A woman who has had annual Pap tests over a period of years and subsequently develops cervical cancer probably has a medical malpractice claim for delayed diagnosis either against her physician or the laboratory that interpreted her Pap smear slides. Most Pap smear slides are interpreted by certified cytotechnologists and are seldom seen by pathologists, except when the cytotechnologist diagnoses the presence of atypical or abnormal cells. The only other instance that a pathologist will examine a Pap smear slide is if the laboratory conducts a quality assurance program which requires re-screening of a certain percentage of all slides initially determined to be negative. Most laboratories subject 10% of all negative slides to this rescreening procedure. Attached to this paper is a Bibliography of selected publications relevant to cytology, Pap smears and cervical cancer (Attachment 8).

In a delayed diagnosis of cancer case, the damages typically consist of a loss or reduction of the patient’s chance of survival. Herskovitz v. Group Health, 99 Wn.2d 609, 664 P.2d 474 (1983) (failure to timely diagnose lung cancer which reduced patient’s chances of survival from 39% to 25%). The patient may also recover damages for anxiety arising from a reasonable fear of contracting cancer in the future or dying from cancer as a result of the delayed diagnosis or misdiagnosis by the physician or laboratory. Sorenson v. Raymark Industries, 51 Wn. App. 954, 756 P.2d 740 (1988). See also Zueger v. Public Health Hospital District, 57 Wn. App. 584, 789 P.2d 326 (1990); Koker v. Armstrong Cork, Inc., 60 Wn. App. 466, 804 P.2d 659 (1991); and Medical Malpractice: “Loss of a Chance Causality,” 54 A.L.R.4th 36 (1987). A recent opinion from a New Jersey appellate court held that a cause of action for increased risk of dying from metastasized cancer accrues when the metastasis occurs. Karol v. Berkow, 603 A.2nd 547 (N.J. Super. Ct. App. Div. 1992).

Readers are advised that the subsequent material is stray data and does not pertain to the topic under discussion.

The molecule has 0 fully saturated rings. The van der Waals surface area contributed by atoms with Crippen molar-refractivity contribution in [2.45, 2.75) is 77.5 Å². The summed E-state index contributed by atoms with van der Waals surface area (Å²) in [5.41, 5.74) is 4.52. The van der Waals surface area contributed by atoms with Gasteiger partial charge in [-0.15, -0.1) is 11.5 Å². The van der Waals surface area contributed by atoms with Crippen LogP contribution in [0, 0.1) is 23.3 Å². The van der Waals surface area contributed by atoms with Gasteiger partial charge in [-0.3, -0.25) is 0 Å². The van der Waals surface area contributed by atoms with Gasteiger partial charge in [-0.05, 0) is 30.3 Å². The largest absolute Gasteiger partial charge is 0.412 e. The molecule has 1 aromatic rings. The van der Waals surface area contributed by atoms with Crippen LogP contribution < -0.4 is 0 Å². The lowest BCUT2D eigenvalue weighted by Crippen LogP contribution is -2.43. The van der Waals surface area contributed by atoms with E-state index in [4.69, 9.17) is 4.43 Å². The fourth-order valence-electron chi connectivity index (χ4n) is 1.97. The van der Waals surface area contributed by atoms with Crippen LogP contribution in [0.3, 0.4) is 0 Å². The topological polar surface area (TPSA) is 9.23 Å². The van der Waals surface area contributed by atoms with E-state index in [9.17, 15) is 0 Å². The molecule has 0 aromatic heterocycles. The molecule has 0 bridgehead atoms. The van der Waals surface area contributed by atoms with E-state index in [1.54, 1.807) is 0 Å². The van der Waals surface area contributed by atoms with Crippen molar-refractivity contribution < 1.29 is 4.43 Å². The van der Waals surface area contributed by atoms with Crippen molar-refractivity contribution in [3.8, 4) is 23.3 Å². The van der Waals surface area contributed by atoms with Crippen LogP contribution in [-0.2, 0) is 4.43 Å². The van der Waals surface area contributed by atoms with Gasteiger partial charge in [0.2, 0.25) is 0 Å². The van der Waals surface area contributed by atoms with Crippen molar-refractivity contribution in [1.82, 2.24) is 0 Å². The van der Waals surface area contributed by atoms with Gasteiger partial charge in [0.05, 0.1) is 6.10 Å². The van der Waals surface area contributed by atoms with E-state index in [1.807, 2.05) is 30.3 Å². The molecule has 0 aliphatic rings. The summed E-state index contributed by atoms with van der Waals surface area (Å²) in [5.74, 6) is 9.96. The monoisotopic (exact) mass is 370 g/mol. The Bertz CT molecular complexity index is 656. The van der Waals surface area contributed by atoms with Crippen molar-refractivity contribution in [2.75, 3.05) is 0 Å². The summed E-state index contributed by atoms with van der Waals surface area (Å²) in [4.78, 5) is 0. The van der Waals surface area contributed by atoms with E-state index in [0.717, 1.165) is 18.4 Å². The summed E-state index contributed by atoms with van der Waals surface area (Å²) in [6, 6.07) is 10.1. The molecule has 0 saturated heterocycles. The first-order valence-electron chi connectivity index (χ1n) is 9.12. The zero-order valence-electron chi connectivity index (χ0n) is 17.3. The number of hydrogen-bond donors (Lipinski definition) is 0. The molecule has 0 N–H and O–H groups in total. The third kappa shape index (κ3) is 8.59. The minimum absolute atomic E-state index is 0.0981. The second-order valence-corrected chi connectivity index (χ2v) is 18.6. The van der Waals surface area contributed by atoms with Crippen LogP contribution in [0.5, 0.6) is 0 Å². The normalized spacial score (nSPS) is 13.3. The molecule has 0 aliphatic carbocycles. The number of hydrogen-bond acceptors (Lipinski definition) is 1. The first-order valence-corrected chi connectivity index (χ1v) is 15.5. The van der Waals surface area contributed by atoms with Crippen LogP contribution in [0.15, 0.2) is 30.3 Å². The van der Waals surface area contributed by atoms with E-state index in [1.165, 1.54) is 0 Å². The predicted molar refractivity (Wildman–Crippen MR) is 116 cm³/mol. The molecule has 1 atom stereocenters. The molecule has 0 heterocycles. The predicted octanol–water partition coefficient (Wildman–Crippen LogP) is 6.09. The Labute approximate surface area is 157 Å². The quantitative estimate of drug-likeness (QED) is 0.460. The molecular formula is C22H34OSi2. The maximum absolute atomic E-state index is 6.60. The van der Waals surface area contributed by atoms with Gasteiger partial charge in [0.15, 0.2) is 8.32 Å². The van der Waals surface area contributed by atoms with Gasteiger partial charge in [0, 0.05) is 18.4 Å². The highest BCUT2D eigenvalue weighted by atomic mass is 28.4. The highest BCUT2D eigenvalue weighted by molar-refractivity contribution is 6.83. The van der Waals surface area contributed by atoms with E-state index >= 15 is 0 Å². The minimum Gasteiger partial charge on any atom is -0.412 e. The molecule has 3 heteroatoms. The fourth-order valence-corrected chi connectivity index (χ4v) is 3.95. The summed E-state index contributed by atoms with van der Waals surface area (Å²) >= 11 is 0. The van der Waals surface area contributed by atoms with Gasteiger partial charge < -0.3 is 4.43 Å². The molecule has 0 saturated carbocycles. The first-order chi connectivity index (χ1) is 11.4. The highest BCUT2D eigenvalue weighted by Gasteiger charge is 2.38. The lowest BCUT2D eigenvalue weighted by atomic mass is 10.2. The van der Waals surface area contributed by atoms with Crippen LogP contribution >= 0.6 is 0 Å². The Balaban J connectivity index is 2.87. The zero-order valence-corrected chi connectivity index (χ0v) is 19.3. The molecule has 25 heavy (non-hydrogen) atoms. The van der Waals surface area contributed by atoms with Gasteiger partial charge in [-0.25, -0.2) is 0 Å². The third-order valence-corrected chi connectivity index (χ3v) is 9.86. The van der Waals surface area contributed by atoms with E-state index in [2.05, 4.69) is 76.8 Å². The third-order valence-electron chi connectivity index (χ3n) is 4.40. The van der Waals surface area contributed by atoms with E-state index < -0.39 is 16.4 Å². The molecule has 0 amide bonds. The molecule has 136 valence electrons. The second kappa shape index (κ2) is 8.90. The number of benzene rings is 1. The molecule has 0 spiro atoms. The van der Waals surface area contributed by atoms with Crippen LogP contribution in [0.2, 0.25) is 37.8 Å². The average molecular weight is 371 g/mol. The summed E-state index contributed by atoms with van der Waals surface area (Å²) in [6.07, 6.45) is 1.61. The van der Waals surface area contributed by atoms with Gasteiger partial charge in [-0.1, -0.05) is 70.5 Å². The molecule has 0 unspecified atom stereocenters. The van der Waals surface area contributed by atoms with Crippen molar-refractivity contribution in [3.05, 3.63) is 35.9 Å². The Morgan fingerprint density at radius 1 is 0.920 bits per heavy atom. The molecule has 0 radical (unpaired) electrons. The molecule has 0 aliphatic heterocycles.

Often the clinical or laboratory negligence in a delayed diagnosis of cancer case occurred many years before the actual diagnosis, sometimes 10, 12 or 15 years earlier. The medical malpractice statute of limitations for any health care provided after June 25, 1976, provides as follows: